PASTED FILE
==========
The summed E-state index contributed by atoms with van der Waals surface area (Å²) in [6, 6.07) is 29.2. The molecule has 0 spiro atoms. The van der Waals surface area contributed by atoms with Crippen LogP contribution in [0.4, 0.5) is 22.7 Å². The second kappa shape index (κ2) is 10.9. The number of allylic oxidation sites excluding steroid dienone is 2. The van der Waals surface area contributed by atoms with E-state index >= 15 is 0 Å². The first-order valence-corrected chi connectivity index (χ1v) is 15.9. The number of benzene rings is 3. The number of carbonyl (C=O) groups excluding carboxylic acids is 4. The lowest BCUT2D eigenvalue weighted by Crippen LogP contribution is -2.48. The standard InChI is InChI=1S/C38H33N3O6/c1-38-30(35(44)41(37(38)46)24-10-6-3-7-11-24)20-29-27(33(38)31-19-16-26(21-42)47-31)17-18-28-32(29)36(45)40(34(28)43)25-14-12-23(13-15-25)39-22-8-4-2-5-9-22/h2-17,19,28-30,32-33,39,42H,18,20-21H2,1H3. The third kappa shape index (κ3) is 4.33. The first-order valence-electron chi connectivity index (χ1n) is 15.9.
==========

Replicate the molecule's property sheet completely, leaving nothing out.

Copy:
The summed E-state index contributed by atoms with van der Waals surface area (Å²) in [6, 6.07) is 29.2. The molecule has 0 spiro atoms. The van der Waals surface area contributed by atoms with Crippen LogP contribution in [0.4, 0.5) is 22.7 Å². The second kappa shape index (κ2) is 10.9. The number of allylic oxidation sites excluding steroid dienone is 2. The van der Waals surface area contributed by atoms with E-state index >= 15 is 0 Å². The first-order valence-corrected chi connectivity index (χ1v) is 15.9. The number of benzene rings is 3. The number of carbonyl (C=O) groups excluding carboxylic acids is 4. The lowest BCUT2D eigenvalue weighted by Crippen LogP contribution is -2.48. The standard InChI is InChI=1S/C38H33N3O6/c1-38-30(35(44)41(37(38)46)24-10-6-3-7-11-24)20-29-27(33(38)31-19-16-26(21-42)47-31)17-18-28-32(29)36(45)40(34(28)43)25-14-12-23(13-15-25)39-22-8-4-2-5-9-22/h2-17,19,28-30,32-33,39,42H,18,20-21H2,1H3. The third kappa shape index (κ3) is 4.33. The first-order valence-electron chi connectivity index (χ1n) is 15.9.